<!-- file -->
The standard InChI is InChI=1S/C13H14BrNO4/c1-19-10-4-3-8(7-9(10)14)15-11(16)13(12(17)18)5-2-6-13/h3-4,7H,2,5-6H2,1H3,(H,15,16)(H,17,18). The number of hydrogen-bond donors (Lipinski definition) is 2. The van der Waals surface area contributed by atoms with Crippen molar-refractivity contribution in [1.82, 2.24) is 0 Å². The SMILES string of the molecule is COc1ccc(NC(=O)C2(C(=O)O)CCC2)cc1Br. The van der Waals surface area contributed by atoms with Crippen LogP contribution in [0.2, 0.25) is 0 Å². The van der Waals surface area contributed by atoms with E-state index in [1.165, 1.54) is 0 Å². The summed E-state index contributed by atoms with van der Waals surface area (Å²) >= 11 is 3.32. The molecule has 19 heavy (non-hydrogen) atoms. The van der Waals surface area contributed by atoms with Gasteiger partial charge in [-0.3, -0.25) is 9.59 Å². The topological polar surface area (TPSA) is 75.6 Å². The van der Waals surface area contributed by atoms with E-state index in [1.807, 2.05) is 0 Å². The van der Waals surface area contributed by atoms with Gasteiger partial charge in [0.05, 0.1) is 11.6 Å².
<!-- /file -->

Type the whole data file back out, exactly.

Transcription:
The standard InChI is InChI=1S/C13H14BrNO4/c1-19-10-4-3-8(7-9(10)14)15-11(16)13(12(17)18)5-2-6-13/h3-4,7H,2,5-6H2,1H3,(H,15,16)(H,17,18). The number of hydrogen-bond donors (Lipinski definition) is 2. The van der Waals surface area contributed by atoms with Crippen molar-refractivity contribution in [1.82, 2.24) is 0 Å². The SMILES string of the molecule is COc1ccc(NC(=O)C2(C(=O)O)CCC2)cc1Br. The van der Waals surface area contributed by atoms with Crippen LogP contribution in [0.2, 0.25) is 0 Å². The van der Waals surface area contributed by atoms with E-state index in [1.165, 1.54) is 0 Å². The summed E-state index contributed by atoms with van der Waals surface area (Å²) >= 11 is 3.32. The molecule has 19 heavy (non-hydrogen) atoms. The van der Waals surface area contributed by atoms with Gasteiger partial charge in [-0.3, -0.25) is 9.59 Å². The topological polar surface area (TPSA) is 75.6 Å². The van der Waals surface area contributed by atoms with E-state index in [1.807, 2.05) is 0 Å². The van der Waals surface area contributed by atoms with Gasteiger partial charge in [0.05, 0.1) is 11.6 Å².